DarComm

This is a simple application, written in Java and SWT to connect to and monitor and record output from a serial connection. I wrote it for personal use really but thought some people might like to have it so have supplied the executable .JAR files for your pleasure.

This application listens for messages, data, and data headings. It uses this tagged information to show it to you. For an example, check out the Arduino sketch below:

DarComm

DarComm is a simple Serial Port plotter and debugger. Taking its data from the device (tagged headers and data) it displays the serial output:

  • The straight serial output
  • A table of the latest data entries (with headings describing each one)
  • A table of the last received data entries
  • A series of user-defined graphs to plot the data received

It can also:

  • Limit the displayed data to the 'n' received item.
  • Record every 'n' item(s) of received data to a series of .csv files.
  • Save and load the configuration to share with colleagues / clients.

Operation

This is a simple application, written in Java and SWT to connect to and monitor and record output from a serial connection. I wrote it for personal use really but thought some people might like to have it so have supplied the executable .JAR files for your pleasure.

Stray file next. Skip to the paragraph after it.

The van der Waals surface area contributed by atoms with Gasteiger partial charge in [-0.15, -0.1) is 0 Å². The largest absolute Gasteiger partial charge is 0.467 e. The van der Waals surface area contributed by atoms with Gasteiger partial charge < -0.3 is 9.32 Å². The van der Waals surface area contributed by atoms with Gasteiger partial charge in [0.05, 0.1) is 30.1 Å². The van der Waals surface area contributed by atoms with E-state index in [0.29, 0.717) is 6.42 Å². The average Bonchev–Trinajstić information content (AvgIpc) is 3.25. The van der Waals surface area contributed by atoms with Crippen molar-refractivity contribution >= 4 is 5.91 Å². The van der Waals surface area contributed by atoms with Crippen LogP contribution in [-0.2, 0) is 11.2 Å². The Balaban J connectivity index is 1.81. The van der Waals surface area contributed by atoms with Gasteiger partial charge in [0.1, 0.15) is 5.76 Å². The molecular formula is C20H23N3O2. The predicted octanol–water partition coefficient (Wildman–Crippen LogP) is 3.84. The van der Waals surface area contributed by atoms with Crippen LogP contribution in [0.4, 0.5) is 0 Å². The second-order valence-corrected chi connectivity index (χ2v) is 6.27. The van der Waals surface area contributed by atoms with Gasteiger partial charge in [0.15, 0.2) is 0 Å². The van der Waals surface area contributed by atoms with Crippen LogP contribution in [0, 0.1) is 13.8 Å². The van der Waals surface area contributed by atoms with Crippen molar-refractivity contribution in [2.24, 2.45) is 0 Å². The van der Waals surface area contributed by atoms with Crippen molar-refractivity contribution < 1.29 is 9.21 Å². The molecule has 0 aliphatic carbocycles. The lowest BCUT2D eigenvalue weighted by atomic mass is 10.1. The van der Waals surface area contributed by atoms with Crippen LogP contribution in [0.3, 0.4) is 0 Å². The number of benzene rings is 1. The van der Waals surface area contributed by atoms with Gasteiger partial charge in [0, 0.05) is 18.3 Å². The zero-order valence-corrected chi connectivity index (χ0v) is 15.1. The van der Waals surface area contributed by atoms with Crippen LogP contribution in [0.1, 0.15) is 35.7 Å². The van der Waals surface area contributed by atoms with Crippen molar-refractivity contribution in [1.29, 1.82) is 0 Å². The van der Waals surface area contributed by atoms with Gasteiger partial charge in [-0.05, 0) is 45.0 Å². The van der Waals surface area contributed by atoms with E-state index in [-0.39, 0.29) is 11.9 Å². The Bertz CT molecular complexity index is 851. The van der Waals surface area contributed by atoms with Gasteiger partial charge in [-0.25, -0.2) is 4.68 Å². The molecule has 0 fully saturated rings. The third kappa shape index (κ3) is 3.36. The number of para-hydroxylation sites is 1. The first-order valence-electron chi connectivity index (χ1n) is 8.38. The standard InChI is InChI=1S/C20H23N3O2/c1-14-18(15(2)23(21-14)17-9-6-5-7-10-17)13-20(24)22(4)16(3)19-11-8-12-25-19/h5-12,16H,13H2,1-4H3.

This application listens for messages, data, and data headings. It uses this tagged information to show it to you. For an example, check out the Arduino sketch below:


int counter = 0;
bool isLabels = true;

void setup() {
  // put your setup code here, to run once:
  Serial.begin(9600);
  if (isLabels) {
    Serial.println("Hello, this is the application title");
  }
}

void loop() {
  // put your main code here, to run repeatedly:
  if (++counter % 50 == 0 && isLabels) {
    Serial.println("{H}Time|bool|int|float");
  }
  Serial.print("{D}");
  Serial.print(millis());
  Serial.print("|");
  Serial.print(random(0,10) > 5 ? "true" : "false");
  Serial.print("|");
  Serial.print(counter % 50);
  Serial.print("|");
  Serial.print(sin(counter / 5.0));
  Serial.println();
  delay(50);
}
									

As you can see, there are a number of things to note:

  • Data needs to start with "{D}"
  • Data needs to be separated with a pipe: "|"
  • Headings need to correspond to the data, 3 headings, 3 columns of data please.
  • Headings start with "{H}" and are again separated with a pipe: "|"
  • Don't print out too many headings, it is not required.
  • Any straight text will show in the plain "comments" section of DarComm so you can send yourself useful debugging or error information.

That's it. Your application can provide the context for the data so when you view it in DarComm it immediately makes sense. The DarComm application also saves your last configuration of graphs etc so you don't have to each time. You can also save this file and share it with team members / clients so they can see what you see when you send them your created hardware.